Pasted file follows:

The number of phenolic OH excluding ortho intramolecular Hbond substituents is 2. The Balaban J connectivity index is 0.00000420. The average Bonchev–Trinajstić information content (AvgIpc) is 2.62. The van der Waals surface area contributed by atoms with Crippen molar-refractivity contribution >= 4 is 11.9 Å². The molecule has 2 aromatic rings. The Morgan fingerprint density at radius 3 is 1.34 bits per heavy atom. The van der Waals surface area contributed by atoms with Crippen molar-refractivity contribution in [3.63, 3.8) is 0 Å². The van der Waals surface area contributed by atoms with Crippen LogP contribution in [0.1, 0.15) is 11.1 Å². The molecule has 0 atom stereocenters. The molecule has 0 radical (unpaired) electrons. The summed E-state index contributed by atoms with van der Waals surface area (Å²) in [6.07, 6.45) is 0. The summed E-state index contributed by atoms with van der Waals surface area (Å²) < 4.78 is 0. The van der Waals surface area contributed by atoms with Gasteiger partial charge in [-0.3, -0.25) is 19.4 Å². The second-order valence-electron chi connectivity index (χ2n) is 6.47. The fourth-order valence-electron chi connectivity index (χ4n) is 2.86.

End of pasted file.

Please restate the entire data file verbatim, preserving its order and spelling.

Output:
The number of phenolic OH excluding ortho intramolecular Hbond substituents is 2. The Balaban J connectivity index is 0.00000420. The average Bonchev–Trinajstić information content (AvgIpc) is 2.62. The van der Waals surface area contributed by atoms with Crippen molar-refractivity contribution >= 4 is 11.9 Å². The molecule has 2 aromatic rings. The Morgan fingerprint density at radius 3 is 1.34 bits per heavy atom. The van der Waals surface area contributed by atoms with Crippen molar-refractivity contribution in [3.63, 3.8) is 0 Å². The van der Waals surface area contributed by atoms with Crippen LogP contribution in [0.1, 0.15) is 11.1 Å². The molecule has 0 atom stereocenters. The molecule has 0 radical (unpaired) electrons. The summed E-state index contributed by atoms with van der Waals surface area (Å²) in [6.07, 6.45) is 0. The summed E-state index contributed by atoms with van der Waals surface area (Å²) < 4.78 is 0. The van der Waals surface area contributed by atoms with Gasteiger partial charge in [-0.3, -0.25) is 19.4 Å². The second-order valence-electron chi connectivity index (χ2n) is 6.47. The fourth-order valence-electron chi connectivity index (χ4n) is 2.86.